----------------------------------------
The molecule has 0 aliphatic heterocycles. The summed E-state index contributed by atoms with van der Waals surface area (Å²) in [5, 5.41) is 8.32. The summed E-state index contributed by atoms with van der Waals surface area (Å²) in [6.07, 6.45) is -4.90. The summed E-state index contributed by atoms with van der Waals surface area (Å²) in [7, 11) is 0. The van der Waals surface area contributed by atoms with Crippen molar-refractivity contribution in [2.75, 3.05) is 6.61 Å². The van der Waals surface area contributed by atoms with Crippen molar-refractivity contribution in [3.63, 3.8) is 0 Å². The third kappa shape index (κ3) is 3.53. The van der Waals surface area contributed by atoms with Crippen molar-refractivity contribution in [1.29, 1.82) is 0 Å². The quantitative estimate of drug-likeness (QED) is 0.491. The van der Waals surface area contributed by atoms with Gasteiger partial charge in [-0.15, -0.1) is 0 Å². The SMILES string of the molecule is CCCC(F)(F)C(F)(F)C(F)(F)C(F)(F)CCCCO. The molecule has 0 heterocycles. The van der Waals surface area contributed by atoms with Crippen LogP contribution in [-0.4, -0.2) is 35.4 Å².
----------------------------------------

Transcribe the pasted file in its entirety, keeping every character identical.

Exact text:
The molecule has 0 aliphatic heterocycles. The summed E-state index contributed by atoms with van der Waals surface area (Å²) in [5, 5.41) is 8.32. The summed E-state index contributed by atoms with van der Waals surface area (Å²) in [6.07, 6.45) is -4.90. The summed E-state index contributed by atoms with van der Waals surface area (Å²) in [7, 11) is 0. The van der Waals surface area contributed by atoms with Crippen molar-refractivity contribution in [2.75, 3.05) is 6.61 Å². The van der Waals surface area contributed by atoms with Crippen molar-refractivity contribution in [3.63, 3.8) is 0 Å². The third kappa shape index (κ3) is 3.53. The van der Waals surface area contributed by atoms with Crippen molar-refractivity contribution in [1.29, 1.82) is 0 Å². The quantitative estimate of drug-likeness (QED) is 0.491. The van der Waals surface area contributed by atoms with Gasteiger partial charge in [-0.15, -0.1) is 0 Å². The SMILES string of the molecule is CCCC(F)(F)C(F)(F)C(F)(F)C(F)(F)CCCCO. The molecule has 0 heterocycles. The van der Waals surface area contributed by atoms with Crippen LogP contribution in [-0.4, -0.2) is 35.4 Å².